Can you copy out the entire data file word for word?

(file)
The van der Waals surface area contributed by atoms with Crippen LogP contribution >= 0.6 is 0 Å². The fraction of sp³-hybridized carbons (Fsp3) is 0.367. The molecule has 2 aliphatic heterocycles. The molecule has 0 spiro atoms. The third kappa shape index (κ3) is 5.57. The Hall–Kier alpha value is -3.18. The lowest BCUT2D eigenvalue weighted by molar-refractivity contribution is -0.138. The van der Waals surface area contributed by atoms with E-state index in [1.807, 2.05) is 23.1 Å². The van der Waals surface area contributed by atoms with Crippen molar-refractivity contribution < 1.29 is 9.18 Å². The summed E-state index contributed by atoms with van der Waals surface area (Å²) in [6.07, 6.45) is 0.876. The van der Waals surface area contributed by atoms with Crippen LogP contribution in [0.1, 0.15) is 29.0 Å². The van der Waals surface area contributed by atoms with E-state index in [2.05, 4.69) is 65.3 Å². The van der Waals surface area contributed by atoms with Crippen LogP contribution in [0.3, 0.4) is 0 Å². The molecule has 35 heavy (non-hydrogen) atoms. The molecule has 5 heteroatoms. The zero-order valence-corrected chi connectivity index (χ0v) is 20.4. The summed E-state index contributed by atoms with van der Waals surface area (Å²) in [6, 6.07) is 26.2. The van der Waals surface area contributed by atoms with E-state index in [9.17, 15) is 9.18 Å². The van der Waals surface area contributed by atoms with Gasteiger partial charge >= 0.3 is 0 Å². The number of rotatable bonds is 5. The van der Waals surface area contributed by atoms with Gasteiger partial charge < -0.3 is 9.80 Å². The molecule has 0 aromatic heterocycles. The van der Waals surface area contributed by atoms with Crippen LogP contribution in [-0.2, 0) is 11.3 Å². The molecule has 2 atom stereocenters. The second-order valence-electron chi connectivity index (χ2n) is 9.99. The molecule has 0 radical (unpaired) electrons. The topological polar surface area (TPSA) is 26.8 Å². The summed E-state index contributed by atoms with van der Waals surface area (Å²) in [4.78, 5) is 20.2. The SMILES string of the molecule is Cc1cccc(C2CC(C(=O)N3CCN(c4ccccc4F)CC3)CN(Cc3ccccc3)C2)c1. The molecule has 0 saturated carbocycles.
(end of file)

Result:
The van der Waals surface area contributed by atoms with Crippen LogP contribution >= 0.6 is 0 Å². The fraction of sp³-hybridized carbons (Fsp3) is 0.367. The molecule has 2 aliphatic heterocycles. The molecule has 0 spiro atoms. The third kappa shape index (κ3) is 5.57. The Hall–Kier alpha value is -3.18. The lowest BCUT2D eigenvalue weighted by molar-refractivity contribution is -0.138. The van der Waals surface area contributed by atoms with E-state index in [1.807, 2.05) is 23.1 Å². The van der Waals surface area contributed by atoms with Crippen molar-refractivity contribution < 1.29 is 9.18 Å². The summed E-state index contributed by atoms with van der Waals surface area (Å²) in [6.07, 6.45) is 0.876. The van der Waals surface area contributed by atoms with Crippen LogP contribution in [0.1, 0.15) is 29.0 Å². The van der Waals surface area contributed by atoms with E-state index in [2.05, 4.69) is 65.3 Å². The van der Waals surface area contributed by atoms with Crippen LogP contribution in [0.3, 0.4) is 0 Å². The molecule has 35 heavy (non-hydrogen) atoms. The molecule has 5 heteroatoms. The zero-order valence-corrected chi connectivity index (χ0v) is 20.4. The summed E-state index contributed by atoms with van der Waals surface area (Å²) in [6, 6.07) is 26.2. The van der Waals surface area contributed by atoms with E-state index in [9.17, 15) is 9.18 Å². The van der Waals surface area contributed by atoms with Gasteiger partial charge >= 0.3 is 0 Å². The number of rotatable bonds is 5. The van der Waals surface area contributed by atoms with Gasteiger partial charge < -0.3 is 9.80 Å². The molecule has 0 aromatic heterocycles. The van der Waals surface area contributed by atoms with Crippen LogP contribution in [-0.2, 0) is 11.3 Å². The molecule has 2 atom stereocenters. The second-order valence-electron chi connectivity index (χ2n) is 9.99. The molecule has 0 radical (unpaired) electrons. The topological polar surface area (TPSA) is 26.8 Å². The summed E-state index contributed by atoms with van der Waals surface area (Å²) in [4.78, 5) is 20.2. The SMILES string of the molecule is Cc1cccc(C2CC(C(=O)N3CCN(c4ccccc4F)CC3)CN(Cc3ccccc3)C2)c1. The molecule has 0 saturated carbocycles.